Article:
How to Develop a Robust Load Testing Plan

When I first started writing test cases with Load Tester, I found it easy to fall into the psychological trap of writing functional test cases.  But load testing requires a different approach, and inadequate tests can cost you time and money.

Functional test cases (such as the unit tests popularized by JUnit) confirm the correctness of a system.  These tests should be highly specific and have excellent code coverage.  A good engineer approaches functional testing as though she were designing a jet engine: if any screw, flange, or circuit fails then the entire system is completely worthless.

Load tests should be designed to imitate the swarming behavior of real users.  When load testing, we do still want to have good code coverage, but load tests that are inspired by your web application’s internal component structure may not provide the timely insights you need.

For example, the first test case I ever wrote simply logged into a piece of blogging software, and then immediately logged out.  That was a very simple test that exercised a specific feature of the application.  But it wasn’t representative of what a user would typically do.  Load testing should start with the most ordinary behavior that we expect from our users.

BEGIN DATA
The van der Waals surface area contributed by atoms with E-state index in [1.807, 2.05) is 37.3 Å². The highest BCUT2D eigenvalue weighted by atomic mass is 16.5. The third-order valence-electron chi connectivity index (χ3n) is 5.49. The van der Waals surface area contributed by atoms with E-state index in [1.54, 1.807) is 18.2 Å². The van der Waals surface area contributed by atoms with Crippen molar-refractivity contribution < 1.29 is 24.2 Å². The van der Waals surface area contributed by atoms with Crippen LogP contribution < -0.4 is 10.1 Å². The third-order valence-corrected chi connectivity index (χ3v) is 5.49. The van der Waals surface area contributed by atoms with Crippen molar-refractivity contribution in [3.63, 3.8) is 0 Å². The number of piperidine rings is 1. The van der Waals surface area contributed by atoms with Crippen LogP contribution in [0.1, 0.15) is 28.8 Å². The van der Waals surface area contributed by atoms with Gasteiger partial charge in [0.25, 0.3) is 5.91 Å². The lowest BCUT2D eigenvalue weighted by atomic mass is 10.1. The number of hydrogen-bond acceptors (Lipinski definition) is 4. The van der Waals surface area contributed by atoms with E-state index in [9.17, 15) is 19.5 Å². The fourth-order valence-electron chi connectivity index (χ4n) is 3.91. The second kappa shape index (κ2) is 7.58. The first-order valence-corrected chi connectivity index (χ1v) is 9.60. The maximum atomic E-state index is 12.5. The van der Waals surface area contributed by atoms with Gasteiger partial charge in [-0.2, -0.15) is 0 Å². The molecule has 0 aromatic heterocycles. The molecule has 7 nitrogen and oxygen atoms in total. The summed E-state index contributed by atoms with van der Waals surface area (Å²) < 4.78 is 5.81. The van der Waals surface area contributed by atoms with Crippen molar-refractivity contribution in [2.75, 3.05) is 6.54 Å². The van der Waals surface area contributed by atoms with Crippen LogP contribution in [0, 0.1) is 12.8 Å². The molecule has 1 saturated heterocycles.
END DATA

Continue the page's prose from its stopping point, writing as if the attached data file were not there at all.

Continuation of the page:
A typical user would arrive at a blog either through a google search, a link from another blog, or from his RSS reader.  He would likely be interested in a specific piece of information, which he would read and then he might follow any prominent links, such as on a list of “recent comments” or the title link to the front page.

Intuitively, testing only common cases will feel like less than due diligence.  But if you spend two weeks writing up a comprehensive suite of test cases for 10,000 users only to discover a server misconfiguration that causes your site to fall over at 40 users, then that’s two weeks during which your engineers weren’t solving a critical problem with your installation.

Once a website passes the first gauntlet, we want to add cases that reveal bottlenecks, namely: bandwidth, TCP connections, server cpu, server memory, and database concurrency limitations.  But even at this stage, only test cases that are founded on natural use patterns will reveal the most pressing problems.

In summary, a strong load testing plan follows this rough schedule:

  1. Start with a very small selection of the most frequently used scenarios.   Deliver results to your engineers ASAP.
  2. After meeting basic performance goals, expand the scope of your test cases to capture a spread of common use cases.
  3. Add administrative functions or batch-processing jobs that could plausibly have a performance impact.
  4. Continue adding functions and edge cases as budget and schedule allows.
  5. Remember to re-test after each change to your system’s configuration.


Engineer at Web Performance.

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